The iconic Miss Saigon helicopter scene depicting the final US withdrawal from Saigon leaving distraught South Vietnamese at the embassy gates and facing an uncertain future.

Picture: Cameron Mackintosh Ltd.

Miss Saigon

Birmingham Hippodrome


Claude-Michel Schönberg and Alain Boublil’s reworking of Puccini’s Madame Butterfly has rightly earned its place in the pantheon of musical theatre, one for any bucket list of shows to see before you die.

This latest Cameron Mackintosh production is a magnificent big budget spectacular – it even costs £100,000 a time to move the sets from theatre to theatre in 14 artics – and it has settled in for a summer-long stay in Birmingham where it will be seen by more than 100,000 people.

Puccini’s opera, set in 1904 in Nagasaki – a city finding tragic unwanted fame 41 years later – tells of a marriage, between Pinkerton, a US navy lieutenant, who sees the union as more of a rental agreement, and a teenage geisha.

Schönberg and Boublil move the story to Saigon in 1975 as the senseless war that had been going on for more than 30 years against the Japanese, the French and finally the Americans was coming to its chaotic end.

Geisha Cio-cio-san, Madame Butterfly, became the reluctant Saigon bargirl Kim, Miss Saigon, while the arrogant, unlikeable Pinkerton who abandons his ‘wife’, becomes a more sensitive and credible GI Chris, who tries desperately and unsuccessfully to take Kim with him back to the USA as Saigon finally falls to the Viet Cong.

Echoing Butterfly Chris returns to the USA, marries and then discovers he has a child he left behind, Tam, played on Press night by Gerline Rosales. Chris still has nightmares, sometimes crying out the name of a woman he once loved and perhaps still does, and now there is a child he never knew existed, and his new wife Ellen, the woman he loves now. With no real solution in sight he sets off with Ellen, to find Kim, now a bargirl in Bangkok, and his child, a journey which sets in train the tale’s inevitable, tragic conclusion. 

chris and kim

Ashley Gilmour as GI Chris finds love amid the despair of war with Sooha Kim's innocent Kim. Picture: Johan Persson

Ashley Gilmour gives us a Chris who is disillusioned with a war he cannot understand and who finds no pleasure in the easy sex provided, at a price, by The Engineer, the flamboyant pimp at the Dreamland night club-cum-brothel. He also displays a fine voice in songs such as Why God Why and the romantic duets Sun and Moon and The Last Night of the World with Kim.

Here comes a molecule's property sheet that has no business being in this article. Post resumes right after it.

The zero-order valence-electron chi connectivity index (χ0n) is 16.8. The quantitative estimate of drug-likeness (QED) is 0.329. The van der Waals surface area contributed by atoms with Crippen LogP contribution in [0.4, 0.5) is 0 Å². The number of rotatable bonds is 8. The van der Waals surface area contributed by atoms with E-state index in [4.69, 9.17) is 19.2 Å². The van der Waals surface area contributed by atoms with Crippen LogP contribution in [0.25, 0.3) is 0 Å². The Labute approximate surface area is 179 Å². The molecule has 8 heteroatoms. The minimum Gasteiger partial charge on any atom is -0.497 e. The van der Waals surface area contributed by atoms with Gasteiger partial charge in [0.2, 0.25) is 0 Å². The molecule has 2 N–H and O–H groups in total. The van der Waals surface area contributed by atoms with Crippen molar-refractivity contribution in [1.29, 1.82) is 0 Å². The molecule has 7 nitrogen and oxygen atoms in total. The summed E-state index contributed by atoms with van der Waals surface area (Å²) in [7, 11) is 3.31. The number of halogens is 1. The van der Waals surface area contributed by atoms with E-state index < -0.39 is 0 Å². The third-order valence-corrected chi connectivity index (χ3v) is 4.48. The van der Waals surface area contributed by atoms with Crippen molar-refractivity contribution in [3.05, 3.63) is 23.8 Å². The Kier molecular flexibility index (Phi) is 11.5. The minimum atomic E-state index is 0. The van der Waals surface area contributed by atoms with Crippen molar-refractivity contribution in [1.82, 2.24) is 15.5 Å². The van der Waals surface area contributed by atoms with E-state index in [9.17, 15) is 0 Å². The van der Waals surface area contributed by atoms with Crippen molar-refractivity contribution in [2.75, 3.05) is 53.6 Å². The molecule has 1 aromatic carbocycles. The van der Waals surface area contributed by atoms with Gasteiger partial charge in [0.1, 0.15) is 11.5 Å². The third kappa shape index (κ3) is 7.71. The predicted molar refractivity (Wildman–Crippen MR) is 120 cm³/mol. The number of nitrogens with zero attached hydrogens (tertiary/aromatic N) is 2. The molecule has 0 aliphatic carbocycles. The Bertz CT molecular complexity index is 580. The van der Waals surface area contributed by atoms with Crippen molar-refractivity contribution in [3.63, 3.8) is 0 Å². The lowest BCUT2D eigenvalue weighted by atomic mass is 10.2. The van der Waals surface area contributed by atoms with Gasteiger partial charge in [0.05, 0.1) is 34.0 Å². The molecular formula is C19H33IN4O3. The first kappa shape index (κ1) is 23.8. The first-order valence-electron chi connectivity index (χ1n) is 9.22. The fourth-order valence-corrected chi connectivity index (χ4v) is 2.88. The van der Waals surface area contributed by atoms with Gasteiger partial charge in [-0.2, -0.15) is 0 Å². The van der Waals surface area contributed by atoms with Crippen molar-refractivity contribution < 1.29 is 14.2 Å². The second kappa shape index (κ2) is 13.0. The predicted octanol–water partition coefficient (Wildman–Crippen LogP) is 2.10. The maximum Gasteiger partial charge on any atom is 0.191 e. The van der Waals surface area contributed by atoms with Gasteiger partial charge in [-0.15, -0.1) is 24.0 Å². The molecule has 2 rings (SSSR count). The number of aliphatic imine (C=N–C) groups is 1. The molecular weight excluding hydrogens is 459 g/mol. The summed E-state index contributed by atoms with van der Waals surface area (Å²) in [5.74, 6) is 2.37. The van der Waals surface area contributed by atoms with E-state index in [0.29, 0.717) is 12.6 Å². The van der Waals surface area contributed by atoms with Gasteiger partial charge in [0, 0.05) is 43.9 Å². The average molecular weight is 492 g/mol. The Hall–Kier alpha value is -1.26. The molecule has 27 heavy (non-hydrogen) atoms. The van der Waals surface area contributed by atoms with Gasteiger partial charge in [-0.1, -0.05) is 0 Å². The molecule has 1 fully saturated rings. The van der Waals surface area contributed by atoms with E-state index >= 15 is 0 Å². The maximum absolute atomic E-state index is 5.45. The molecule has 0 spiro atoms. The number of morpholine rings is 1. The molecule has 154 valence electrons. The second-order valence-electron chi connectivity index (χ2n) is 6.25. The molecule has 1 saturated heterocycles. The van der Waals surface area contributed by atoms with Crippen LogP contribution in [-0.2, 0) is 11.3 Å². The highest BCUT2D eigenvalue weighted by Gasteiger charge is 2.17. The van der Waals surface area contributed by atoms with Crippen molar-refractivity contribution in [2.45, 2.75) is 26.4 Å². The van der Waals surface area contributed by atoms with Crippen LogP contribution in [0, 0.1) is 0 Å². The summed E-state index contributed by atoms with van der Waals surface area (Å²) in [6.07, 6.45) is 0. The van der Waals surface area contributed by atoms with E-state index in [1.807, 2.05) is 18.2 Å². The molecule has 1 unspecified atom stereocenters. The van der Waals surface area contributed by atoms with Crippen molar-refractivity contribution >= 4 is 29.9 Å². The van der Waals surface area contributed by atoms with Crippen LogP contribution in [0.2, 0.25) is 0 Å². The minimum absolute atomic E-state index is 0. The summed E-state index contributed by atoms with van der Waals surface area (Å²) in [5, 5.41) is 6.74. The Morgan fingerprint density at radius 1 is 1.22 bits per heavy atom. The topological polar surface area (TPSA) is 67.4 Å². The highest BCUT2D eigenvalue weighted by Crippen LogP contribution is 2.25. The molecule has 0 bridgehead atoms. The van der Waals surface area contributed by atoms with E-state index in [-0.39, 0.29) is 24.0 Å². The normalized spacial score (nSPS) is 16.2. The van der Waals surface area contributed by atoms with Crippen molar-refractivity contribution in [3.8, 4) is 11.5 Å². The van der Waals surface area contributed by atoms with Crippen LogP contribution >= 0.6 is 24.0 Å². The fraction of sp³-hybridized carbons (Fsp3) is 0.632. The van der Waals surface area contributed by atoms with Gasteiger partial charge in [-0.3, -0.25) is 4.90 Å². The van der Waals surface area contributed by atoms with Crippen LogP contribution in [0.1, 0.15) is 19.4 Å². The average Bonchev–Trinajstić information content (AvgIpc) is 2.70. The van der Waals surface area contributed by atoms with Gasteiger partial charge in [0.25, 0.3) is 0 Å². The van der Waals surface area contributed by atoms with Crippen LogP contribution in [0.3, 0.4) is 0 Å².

And what a Kim! The diminutive Sooha Kim, who has the distinction of being the only Korean actress to sing the role in both English and Japanese, has a quite lovely voice, clear and pure as a bell, full of emotion and power in her duets and songs such I’d Give my life for you and the sad Little God of my heart to her son Tam, and the bittersweet  prostitute's lament, The Movie in My Mind, started by the excellent Marsha Songcome as hard-nosed stripper Gigi. The pair turn the emotive song into a real show stopper.

Sooha couples that with a delightful air of innocence and vulnerability to make her totally believable as a naive country girl arriving in Saigon and taken in, or perhaps more accurately, entrapped, by The Engineer who sees a virgin teen as a remarkably valuable asset in his sex business.

And Red Concepcion is a splendid Engineer, the sleazy half Vietnamese, half French, peddler of dreams, drugs and dames, providing, cash up front, moments of escape to battle worn US marines. His is a life of deals and pragmatism, with principles and allegiances that, Vicar of Bray like, can change to suit whoever is in charge or has a wad of dollars . . . or is holding a gun. Anything for survival, or a quick buck.

His mother was a whore, he tells us, and he pimped for her, and years later he is still happily at home in the gutter, dreaming of going to the USA and hitting the big time. We should despise him but in Concepcion’s hands he becomes a likeable rogue, which is perhaps how he survives the war, and the peace, by being an amusing diversion, and a man who will do, or find, anything, or anyone for money.

His glitzy, Broadway style big number, The American Dream, is one of the highlights of the show. For those who know Butterfly, he is Saigon’s Goro, the matchmaker.

There is good support from Ryan O’Gorman as John, (Sharpless in Butterfly) Chris’s friend, first as his comrade in arms as a loud, bandannaed marine and, war over, as a worker for Bui Doi (dust of life) a fictional organisation tracking fathers and the children left behind by US citizens.


The American dream for the congenitally optimistic pimp Engineer played by Red Concepcion. Picture: Johan Persson 

O’Gorman, with a fine voice in the stirring anthem Bui Doi, creates a wonderful contrast between the gung-ho marine who lived life knowing every day could be his last and the more restrained and responsible charity worker.